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Open Mike & "steamboat Bill"...


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I’m back. Weekend “off,” but while I’m “off” I have two graphic-design projects to finish, cookies to bake, and a job application to do for that place in Alaska that wants a city manager, and tomorrow there’s music to play (a little) and the open mike to host. Tonight, I am deliberately doing nothing productive.

The garden, after a week’s absence, has a potato shrub (once it hits 4 ft. tall, State Forestry will officially classify it as a “tree”—I don’t know if there have ever been any potato trees in Oregon), and four tomato shrubs (also trying to turn into trees), and pea pods on the still-wimpy pea plants. Two of the corn plants may survive, and one of the bean plants. I don’t think any carrots will.

I am thoroughly enjoying the new job. I don’t think I’ve forgotten anything (yet), and might actually be able to accomplish something.

With new stings on the guitar, I essayed the McMinnville open mike. Cornerstone Coffee Roasters, downtown, 1st & 3rd Wednesdays, 6:30 p.m. It was good. Nice place; hosts are an older couple, sound system is good, and the audience is attentive as well as sizable. They (hosts and audience) liked the stuff, and they (hosts and audience) want me back. There may be a chance of getting one of the paying Friday night gigs later on.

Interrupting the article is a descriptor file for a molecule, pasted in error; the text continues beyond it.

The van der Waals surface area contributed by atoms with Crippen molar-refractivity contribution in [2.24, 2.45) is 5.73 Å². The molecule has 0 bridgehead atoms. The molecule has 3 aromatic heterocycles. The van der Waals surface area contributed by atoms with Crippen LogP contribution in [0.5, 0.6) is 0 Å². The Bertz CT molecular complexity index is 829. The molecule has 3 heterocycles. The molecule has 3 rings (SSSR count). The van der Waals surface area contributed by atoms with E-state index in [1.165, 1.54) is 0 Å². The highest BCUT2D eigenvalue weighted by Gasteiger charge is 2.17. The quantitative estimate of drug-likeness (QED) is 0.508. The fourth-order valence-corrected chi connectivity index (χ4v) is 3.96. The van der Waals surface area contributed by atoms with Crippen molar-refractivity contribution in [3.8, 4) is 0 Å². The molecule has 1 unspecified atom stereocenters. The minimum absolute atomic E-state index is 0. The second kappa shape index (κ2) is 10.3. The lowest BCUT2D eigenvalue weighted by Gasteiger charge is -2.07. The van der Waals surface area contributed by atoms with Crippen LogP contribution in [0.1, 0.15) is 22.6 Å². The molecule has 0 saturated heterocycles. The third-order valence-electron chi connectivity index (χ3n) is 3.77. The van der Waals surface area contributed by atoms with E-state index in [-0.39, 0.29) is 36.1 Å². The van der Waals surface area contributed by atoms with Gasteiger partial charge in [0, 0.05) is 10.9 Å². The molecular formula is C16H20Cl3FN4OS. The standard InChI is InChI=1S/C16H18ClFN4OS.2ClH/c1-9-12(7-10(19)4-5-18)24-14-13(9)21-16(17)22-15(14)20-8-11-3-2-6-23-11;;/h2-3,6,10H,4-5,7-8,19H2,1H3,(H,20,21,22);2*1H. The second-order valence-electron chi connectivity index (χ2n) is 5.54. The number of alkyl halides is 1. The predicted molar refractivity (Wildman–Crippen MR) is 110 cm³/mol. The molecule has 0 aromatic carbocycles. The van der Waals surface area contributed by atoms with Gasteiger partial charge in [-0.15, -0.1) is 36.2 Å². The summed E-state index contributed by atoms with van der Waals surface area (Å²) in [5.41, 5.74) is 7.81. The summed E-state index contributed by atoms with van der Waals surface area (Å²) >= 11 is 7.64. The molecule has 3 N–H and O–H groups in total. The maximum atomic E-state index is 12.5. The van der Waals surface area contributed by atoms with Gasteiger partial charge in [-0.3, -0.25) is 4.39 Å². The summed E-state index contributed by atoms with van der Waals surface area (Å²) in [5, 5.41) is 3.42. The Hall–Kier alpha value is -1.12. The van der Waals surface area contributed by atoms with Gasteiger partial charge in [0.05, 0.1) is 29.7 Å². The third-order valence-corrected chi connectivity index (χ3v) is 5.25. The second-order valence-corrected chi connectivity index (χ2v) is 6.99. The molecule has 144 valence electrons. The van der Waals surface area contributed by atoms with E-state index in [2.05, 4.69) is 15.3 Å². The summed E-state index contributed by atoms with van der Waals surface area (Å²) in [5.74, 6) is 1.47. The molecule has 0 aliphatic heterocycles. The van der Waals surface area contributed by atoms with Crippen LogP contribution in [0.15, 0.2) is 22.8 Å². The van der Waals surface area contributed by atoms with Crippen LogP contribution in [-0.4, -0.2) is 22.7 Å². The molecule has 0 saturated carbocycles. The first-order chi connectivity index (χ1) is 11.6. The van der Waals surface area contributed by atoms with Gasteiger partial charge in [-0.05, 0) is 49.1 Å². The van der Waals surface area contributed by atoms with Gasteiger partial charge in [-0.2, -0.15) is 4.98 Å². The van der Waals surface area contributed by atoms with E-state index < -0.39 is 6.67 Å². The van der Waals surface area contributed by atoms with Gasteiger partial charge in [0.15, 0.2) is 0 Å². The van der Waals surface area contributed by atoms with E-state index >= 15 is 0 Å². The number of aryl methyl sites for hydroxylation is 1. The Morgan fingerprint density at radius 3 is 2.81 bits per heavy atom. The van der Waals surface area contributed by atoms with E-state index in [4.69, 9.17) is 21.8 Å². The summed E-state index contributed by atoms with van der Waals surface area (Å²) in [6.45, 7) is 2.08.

It’d be nice if Deathgrass’ Labor Day setlist included something historic—it being Bay City’s centennial celebration and all. There are no songs about either Bay City or Bayocean, the fancy resort (now washed into the ocean) for which Bay City was the jumping off point. (I checked.) But what about songs from 1910, the year Bay City was founded? There weren’t Billboard charts back then, but I did find a list of what purported to be the most popular songs written that year.

There’s “America the Beautiful”; that was written in 1910, but everybody knows that one (and I can’t sing it, anyway). Most of the other 1910 hits were real turkeys—with one exception. “Steamboat Bill” is a rather well-written tune about a riverboat captain who gets involved in a race, on a bet, and blows up his riverboat and dies. Does sound like Deathgrass material. It appears to be public domain, too.

The title, if not the song, is famous because Buster Keaton turned the story into a movie in 1913 (I think)—supposedly one of the best silent films ever made. And in 1928, a fellow named Walt Disney made an animated short, “Steamboat Willie,” starring a cartoon mouse, that was supposed to be a parody of the Keaton film. I don’t think anyone remembers the song.

It’s not clear how the song is supposed to sound—back in 1910, songwriters got royalties from sheet music, not recordings. I can hear it as a 16-bar blues with a good rock beat (which they didn’t have in 1910, of course). I’ll see if I can do a decent draft recording for the band. It would be particularly fun to do something historic, because I don’t think the idea will occur to anyone else.

Beyond that, we probably want to include some Woody Guthrie tunes (him being a bit historic himself): “Goin’ Down the Road Feelin’ Bad” is one of our standard closing songs, and we do a pretty good job on “Dance a Little Longer” (which we do as country rock), and it’s probably time to do “Ain’t Got No Home in This World Any More” (a two-step)—it’s been on a number of our setlists, but it’s routinely been cut when we got short on time.

Joe

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